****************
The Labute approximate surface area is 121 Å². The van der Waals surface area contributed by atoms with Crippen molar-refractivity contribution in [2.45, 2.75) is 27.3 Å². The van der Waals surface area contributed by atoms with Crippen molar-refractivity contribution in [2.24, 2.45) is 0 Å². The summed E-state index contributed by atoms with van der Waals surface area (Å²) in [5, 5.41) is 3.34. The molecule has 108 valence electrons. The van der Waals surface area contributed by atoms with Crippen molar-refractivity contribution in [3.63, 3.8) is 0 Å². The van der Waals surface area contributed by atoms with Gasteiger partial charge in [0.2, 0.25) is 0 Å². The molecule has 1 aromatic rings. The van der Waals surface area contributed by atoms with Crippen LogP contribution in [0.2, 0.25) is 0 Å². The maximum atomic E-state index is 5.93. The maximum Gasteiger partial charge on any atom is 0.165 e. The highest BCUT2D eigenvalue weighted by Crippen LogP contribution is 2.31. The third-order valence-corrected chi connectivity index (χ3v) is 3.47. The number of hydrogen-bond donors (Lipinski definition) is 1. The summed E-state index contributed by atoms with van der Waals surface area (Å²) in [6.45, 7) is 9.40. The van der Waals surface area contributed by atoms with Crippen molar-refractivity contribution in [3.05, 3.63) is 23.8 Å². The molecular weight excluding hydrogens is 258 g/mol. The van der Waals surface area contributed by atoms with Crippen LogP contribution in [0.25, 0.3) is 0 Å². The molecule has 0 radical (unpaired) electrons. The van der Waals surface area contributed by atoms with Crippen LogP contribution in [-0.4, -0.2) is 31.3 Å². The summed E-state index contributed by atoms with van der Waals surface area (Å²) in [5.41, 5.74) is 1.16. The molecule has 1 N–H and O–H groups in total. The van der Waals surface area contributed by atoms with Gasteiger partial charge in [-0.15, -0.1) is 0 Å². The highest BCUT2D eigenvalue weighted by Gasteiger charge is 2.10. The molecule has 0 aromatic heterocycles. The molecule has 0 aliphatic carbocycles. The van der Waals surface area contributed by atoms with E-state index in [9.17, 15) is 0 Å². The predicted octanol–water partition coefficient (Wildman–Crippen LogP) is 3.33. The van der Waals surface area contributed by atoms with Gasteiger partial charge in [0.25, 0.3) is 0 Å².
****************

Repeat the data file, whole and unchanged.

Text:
The Labute approximate surface area is 121 Å². The van der Waals surface area contributed by atoms with Crippen molar-refractivity contribution in [2.45, 2.75) is 27.3 Å². The van der Waals surface area contributed by atoms with Crippen molar-refractivity contribution in [2.24, 2.45) is 0 Å². The summed E-state index contributed by atoms with van der Waals surface area (Å²) in [5, 5.41) is 3.34. The molecule has 108 valence electrons. The van der Waals surface area contributed by atoms with Crippen molar-refractivity contribution in [3.63, 3.8) is 0 Å². The van der Waals surface area contributed by atoms with Gasteiger partial charge in [0.2, 0.25) is 0 Å². The molecule has 1 aromatic rings. The van der Waals surface area contributed by atoms with Crippen LogP contribution in [0.2, 0.25) is 0 Å². The maximum atomic E-state index is 5.93. The maximum Gasteiger partial charge on any atom is 0.165 e. The highest BCUT2D eigenvalue weighted by Crippen LogP contribution is 2.31. The third-order valence-corrected chi connectivity index (χ3v) is 3.47. The number of hydrogen-bond donors (Lipinski definition) is 1. The summed E-state index contributed by atoms with van der Waals surface area (Å²) in [6.45, 7) is 9.40. The van der Waals surface area contributed by atoms with Crippen molar-refractivity contribution in [3.05, 3.63) is 23.8 Å². The molecular weight excluding hydrogens is 258 g/mol. The van der Waals surface area contributed by atoms with Crippen LogP contribution in [0.25, 0.3) is 0 Å². The molecule has 0 radical (unpaired) electrons. The van der Waals surface area contributed by atoms with Crippen LogP contribution in [-0.4, -0.2) is 31.3 Å². The summed E-state index contributed by atoms with van der Waals surface area (Å²) in [5.41, 5.74) is 1.16. The molecule has 1 N–H and O–H groups in total. The van der Waals surface area contributed by atoms with Gasteiger partial charge in [-0.15, -0.1) is 0 Å². The highest BCUT2D eigenvalue weighted by Gasteiger charge is 2.10. The molecule has 0 aromatic heterocycles. The molecule has 0 aliphatic carbocycles. The van der Waals surface area contributed by atoms with E-state index in [9.17, 15) is 0 Å². The predicted octanol–water partition coefficient (Wildman–Crippen LogP) is 3.33. The van der Waals surface area contributed by atoms with Gasteiger partial charge in [0.25, 0.3) is 0 Å².